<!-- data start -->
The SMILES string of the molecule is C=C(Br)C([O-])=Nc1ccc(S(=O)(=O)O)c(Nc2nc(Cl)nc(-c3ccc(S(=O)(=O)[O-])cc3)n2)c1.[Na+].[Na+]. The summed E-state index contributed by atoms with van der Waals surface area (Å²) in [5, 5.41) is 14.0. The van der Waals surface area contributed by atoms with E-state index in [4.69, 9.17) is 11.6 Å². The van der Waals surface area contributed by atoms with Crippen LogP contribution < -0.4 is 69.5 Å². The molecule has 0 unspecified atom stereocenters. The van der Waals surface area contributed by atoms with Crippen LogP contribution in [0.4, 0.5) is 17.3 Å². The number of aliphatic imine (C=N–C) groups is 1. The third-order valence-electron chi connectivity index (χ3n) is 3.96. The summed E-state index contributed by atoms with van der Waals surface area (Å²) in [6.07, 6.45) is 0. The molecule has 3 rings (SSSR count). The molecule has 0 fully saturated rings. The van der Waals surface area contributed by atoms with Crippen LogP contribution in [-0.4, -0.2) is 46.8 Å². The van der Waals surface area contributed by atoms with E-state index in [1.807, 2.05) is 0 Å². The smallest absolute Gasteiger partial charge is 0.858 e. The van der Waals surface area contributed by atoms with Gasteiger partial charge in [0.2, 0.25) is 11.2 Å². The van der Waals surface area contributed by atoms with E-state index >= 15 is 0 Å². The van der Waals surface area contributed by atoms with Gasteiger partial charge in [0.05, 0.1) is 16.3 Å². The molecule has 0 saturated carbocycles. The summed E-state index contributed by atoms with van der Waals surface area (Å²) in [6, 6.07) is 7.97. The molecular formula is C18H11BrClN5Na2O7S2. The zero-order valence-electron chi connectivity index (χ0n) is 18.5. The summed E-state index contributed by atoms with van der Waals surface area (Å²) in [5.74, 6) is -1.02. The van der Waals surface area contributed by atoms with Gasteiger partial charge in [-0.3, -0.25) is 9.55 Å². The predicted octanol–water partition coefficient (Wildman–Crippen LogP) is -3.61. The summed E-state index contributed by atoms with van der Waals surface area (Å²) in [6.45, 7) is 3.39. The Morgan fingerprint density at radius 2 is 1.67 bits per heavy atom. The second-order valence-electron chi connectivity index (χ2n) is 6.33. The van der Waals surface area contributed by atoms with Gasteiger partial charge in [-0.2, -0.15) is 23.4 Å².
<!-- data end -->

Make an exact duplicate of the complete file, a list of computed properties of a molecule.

The SMILES string of the molecule is C=C(Br)C([O-])=Nc1ccc(S(=O)(=O)O)c(Nc2nc(Cl)nc(-c3ccc(S(=O)(=O)[O-])cc3)n2)c1.[Na+].[Na+]. The summed E-state index contributed by atoms with van der Waals surface area (Å²) in [5, 5.41) is 14.0. The van der Waals surface area contributed by atoms with E-state index in [4.69, 9.17) is 11.6 Å². The van der Waals surface area contributed by atoms with Crippen LogP contribution < -0.4 is 69.5 Å². The molecule has 0 unspecified atom stereocenters. The van der Waals surface area contributed by atoms with Crippen LogP contribution in [0.4, 0.5) is 17.3 Å². The number of aliphatic imine (C=N–C) groups is 1. The third-order valence-electron chi connectivity index (χ3n) is 3.96. The summed E-state index contributed by atoms with van der Waals surface area (Å²) in [6.07, 6.45) is 0. The molecule has 3 rings (SSSR count). The molecule has 0 fully saturated rings. The van der Waals surface area contributed by atoms with Crippen LogP contribution in [-0.4, -0.2) is 46.8 Å². The van der Waals surface area contributed by atoms with E-state index in [1.807, 2.05) is 0 Å². The smallest absolute Gasteiger partial charge is 0.858 e. The van der Waals surface area contributed by atoms with Gasteiger partial charge in [0.2, 0.25) is 11.2 Å². The van der Waals surface area contributed by atoms with E-state index >= 15 is 0 Å². The van der Waals surface area contributed by atoms with Gasteiger partial charge in [0.05, 0.1) is 16.3 Å². The molecule has 0 saturated carbocycles. The summed E-state index contributed by atoms with van der Waals surface area (Å²) in [6, 6.07) is 7.97. The molecular formula is C18H11BrClN5Na2O7S2. The zero-order valence-electron chi connectivity index (χ0n) is 18.5. The summed E-state index contributed by atoms with van der Waals surface area (Å²) in [5.74, 6) is -1.02. The van der Waals surface area contributed by atoms with Gasteiger partial charge in [-0.3, -0.25) is 9.55 Å². The predicted octanol–water partition coefficient (Wildman–Crippen LogP) is -3.61. The summed E-state index contributed by atoms with van der Waals surface area (Å²) in [6.45, 7) is 3.39. The Morgan fingerprint density at radius 2 is 1.67 bits per heavy atom. The second-order valence-electron chi connectivity index (χ2n) is 6.33. The van der Waals surface area contributed by atoms with Gasteiger partial charge in [-0.2, -0.15) is 23.4 Å².